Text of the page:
Saturday 5 November 2016

Trio Koch delivers wonderful performances that are full of spirit and energy on their new release for Etcetera Records of works for two violins and piano by Moszkowski, Milhaud and Martinů

Trio Koch is a family trio consisting of father, daughter and son Philippe (violin), Laurence (violin) and Jean-Philippe Koch (piano) who explore the little-played repertoire of trio pieces for two violins and piano covering all periods from Bach to Shostakovich and Berio. They have performed in many countries including France, Luxembourg, Belgium and Japan

Their new release for Etcetera Records brings together works for two violins and piano by Moszkowski, Milhaud and Martinů

KTC 1543

A trailer for this release and three videos are available at the following links:

Music Videos

Prussian born Moritz Moszkowski (1854-1925) wrote his Suite in G minor for two violins and piano, Op.71 in 1903 whilst living in Paris where he had moved to in 1897. As a teacher in Paris his students included Vlado Perlemuter, Thomas Beecham, Josef Hofmann, Wanda Landowska, and Gaby Casadesus.

Trio Koch bring a fiery, energetic opening to the Allegro energico before pushing ahead with a really fine forward rolling flow, the strings finding every dynamic and subtle variation of tempi with some lovely incisive playing revealing some fine string textures. The Allegro moderato has a lovely gentle opening that soon develops through some lovely weaving of violin lines over a constantly varying piano part before reaching the coda with pizzicato strings. This is a movement on the lighter side but full of lovely ideas.

The piano opens the slow, deeply felt Lento assai with these players keeping a fine forward flow as this lovely melody unfolds, never allowing the music to descend into sentimentality. The Molto vivace brings a terrific rhythmic fizz full of life and energy, perhaps the most individual movement of the whole work. The two violins swirl around over a buoyant piano accompaniment with an attractive slower trio section in which the two violins add some lovely textures and harmonies before hurtling to the coda

This is an attractive work that never outstays its welcome, particularly in such a fine performance as this.

Darius Milhaud’s (1892-1974) Sonata for two violins and piano, Op.15 dates from 1914. Having been rejected for army service due to ill health, the composer had returned to his native Aix-en-Provence to stay with his parents.

The strings conjure some lovely textures in the opening theme of the Animé, echoed by the piano. Trio Koch brings a lovely lightness of texture as the happy theme develops, adding firmer string textures and piano phrases through more incisive passages. There are exquisite little violin textures and a slow section where the theme is taken through a more thoughtful variation, these players bringing some quite lovely moments. The music picks up through an energetic, incisive passage before finding a gentle, slower coda.

These three players conjure a quite wonderful Modéré, gently shaping this glorious music to perfection. They find a rare beauty, finding subtle increases in tempo and dynamics. The music falls back to an exquisite moment where one violin weaves the melody over the other, holding shimmering textures. Soon, the piano takes the theme over both shimmering violins. Milhaud creates some quite wonderful ideas and textures, brilliantly revealed by this trio. Later there are beautifully limpid piano phrases that underscore the violin lines.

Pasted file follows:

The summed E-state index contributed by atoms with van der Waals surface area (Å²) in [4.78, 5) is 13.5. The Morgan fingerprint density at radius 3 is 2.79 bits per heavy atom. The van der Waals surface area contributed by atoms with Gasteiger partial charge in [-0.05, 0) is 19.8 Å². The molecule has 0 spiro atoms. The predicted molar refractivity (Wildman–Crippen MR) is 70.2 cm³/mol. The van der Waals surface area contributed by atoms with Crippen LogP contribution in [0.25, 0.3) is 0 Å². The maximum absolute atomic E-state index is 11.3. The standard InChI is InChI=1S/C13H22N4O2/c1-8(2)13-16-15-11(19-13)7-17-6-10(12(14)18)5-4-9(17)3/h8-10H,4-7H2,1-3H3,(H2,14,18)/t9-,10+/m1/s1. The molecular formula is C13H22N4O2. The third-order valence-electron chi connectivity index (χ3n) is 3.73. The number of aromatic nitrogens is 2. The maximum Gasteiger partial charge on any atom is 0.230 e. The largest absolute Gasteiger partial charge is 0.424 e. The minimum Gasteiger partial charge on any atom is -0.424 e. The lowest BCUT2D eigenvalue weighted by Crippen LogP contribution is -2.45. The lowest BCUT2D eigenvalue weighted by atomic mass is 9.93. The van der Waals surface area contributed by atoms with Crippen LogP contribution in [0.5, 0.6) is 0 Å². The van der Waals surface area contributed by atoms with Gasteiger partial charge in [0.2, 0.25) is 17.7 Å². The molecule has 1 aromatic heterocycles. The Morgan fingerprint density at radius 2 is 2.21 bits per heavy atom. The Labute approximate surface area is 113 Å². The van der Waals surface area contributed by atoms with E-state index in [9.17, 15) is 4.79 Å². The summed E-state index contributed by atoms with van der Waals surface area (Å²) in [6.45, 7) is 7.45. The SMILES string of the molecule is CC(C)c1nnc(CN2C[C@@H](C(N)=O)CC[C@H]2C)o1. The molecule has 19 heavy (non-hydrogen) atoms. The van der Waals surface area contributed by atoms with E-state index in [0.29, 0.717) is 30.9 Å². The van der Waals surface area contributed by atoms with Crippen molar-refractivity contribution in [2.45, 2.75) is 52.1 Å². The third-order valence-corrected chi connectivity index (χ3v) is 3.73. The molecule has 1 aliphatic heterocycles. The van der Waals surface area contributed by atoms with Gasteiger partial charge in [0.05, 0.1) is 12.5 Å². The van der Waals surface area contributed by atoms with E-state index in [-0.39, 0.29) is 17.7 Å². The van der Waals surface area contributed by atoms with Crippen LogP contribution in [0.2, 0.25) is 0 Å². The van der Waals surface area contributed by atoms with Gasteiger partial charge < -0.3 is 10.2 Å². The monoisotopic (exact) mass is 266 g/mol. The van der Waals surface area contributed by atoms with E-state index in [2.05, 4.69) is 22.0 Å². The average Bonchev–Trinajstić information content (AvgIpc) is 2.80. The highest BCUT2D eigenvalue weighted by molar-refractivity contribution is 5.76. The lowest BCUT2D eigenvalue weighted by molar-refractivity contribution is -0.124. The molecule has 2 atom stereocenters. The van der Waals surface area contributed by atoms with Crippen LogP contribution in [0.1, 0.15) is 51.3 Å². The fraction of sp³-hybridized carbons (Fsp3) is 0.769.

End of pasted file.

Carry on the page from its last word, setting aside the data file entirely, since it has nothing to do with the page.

The trio brings much energy and vibrancy to the Très vif, developing through some fast moving passages with terrific ensemble. Later there is a slower, quieter more ruminative section before the music finds a lighter texture to move ahead with these players weaving some lovely harmonies before the music seemingly runs out of energy as it leads to a quiet, slow coda.

Here is a trio of much beauty and fine ideas wonderfully revealed by Trio Koch.

Bohuslav Martinů’s (1890-1959) Sonatina for two violins and piano, H.198 was written in 1930 whilst he was living in Paris. It is one of two such works, the other being his Sonata for Two Violins and Piano, H. 213 (1932 Paris).

There is an incisive, vibrant opening to the Allegro with this trio giving very fine attention to all the little rhythmic variations, shaping the music so well. There is a more flowing passage before the opening returns to take us to a beautifully tailored coda. The Andante brings some very fine harmonies and textures for strings with a lovely piano part that works around the strings. The two violins weave some lovely textures over insistent piano chords, through moments of more melancholic feel before developing richer string textures over the insistent piano before leading to a lovely coda. 

There is a vibrant, fast moving Allegretto where these three players seem to find much pleasure racing around each other, showing terrific accuracy and intuitive ensemble with a terrific spring to their playing. The Poco allegro takes off with energy, these players weaving some terrific, insistent phrases, always keeping a fine buoyancy – and of course that fine rhythmic spring.

This is a work that is full of terrific ideas, brilliantly realised by this trio.

Trio Koch delivers wonderful performances that are full of spirit and energy as well as moments of much sensitivity. They certainly convinced me of the merits of these three works. 

They receive an excellent recording and there are useful booklet notes.

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